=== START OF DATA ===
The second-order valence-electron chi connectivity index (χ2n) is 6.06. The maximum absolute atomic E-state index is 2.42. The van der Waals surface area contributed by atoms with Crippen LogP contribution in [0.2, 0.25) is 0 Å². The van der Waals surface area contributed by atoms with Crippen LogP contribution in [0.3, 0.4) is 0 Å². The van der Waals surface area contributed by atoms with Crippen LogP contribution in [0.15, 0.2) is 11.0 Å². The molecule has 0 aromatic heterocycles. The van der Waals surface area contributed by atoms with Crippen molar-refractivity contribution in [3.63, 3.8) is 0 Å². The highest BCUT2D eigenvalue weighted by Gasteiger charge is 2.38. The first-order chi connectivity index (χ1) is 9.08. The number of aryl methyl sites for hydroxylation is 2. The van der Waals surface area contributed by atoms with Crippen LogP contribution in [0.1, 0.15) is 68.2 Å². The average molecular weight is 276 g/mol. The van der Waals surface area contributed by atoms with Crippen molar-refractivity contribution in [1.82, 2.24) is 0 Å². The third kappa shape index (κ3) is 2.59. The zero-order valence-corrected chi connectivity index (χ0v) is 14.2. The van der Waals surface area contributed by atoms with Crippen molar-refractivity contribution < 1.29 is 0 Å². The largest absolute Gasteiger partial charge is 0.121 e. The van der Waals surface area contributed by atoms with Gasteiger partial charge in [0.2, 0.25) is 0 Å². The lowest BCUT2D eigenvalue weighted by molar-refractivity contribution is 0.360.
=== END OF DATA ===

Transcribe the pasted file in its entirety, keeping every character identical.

The second-order valence-electron chi connectivity index (χ2n) is 6.06. The maximum absolute atomic E-state index is 2.42. The van der Waals surface area contributed by atoms with Crippen LogP contribution in [0.2, 0.25) is 0 Å². The van der Waals surface area contributed by atoms with Crippen LogP contribution in [0.3, 0.4) is 0 Å². The van der Waals surface area contributed by atoms with Crippen LogP contribution in [0.15, 0.2) is 11.0 Å². The molecule has 0 aromatic heterocycles. The van der Waals surface area contributed by atoms with Crippen molar-refractivity contribution in [3.63, 3.8) is 0 Å². The highest BCUT2D eigenvalue weighted by Gasteiger charge is 2.38. The first-order chi connectivity index (χ1) is 9.08. The number of aryl methyl sites for hydroxylation is 2. The van der Waals surface area contributed by atoms with Crippen LogP contribution in [0.1, 0.15) is 68.2 Å². The average molecular weight is 276 g/mol. The van der Waals surface area contributed by atoms with Crippen molar-refractivity contribution in [1.82, 2.24) is 0 Å². The third kappa shape index (κ3) is 2.59. The zero-order valence-corrected chi connectivity index (χ0v) is 14.2. The van der Waals surface area contributed by atoms with Crippen molar-refractivity contribution < 1.29 is 0 Å². The largest absolute Gasteiger partial charge is 0.121 e. The van der Waals surface area contributed by atoms with Gasteiger partial charge in [0.2, 0.25) is 0 Å². The lowest BCUT2D eigenvalue weighted by molar-refractivity contribution is 0.360.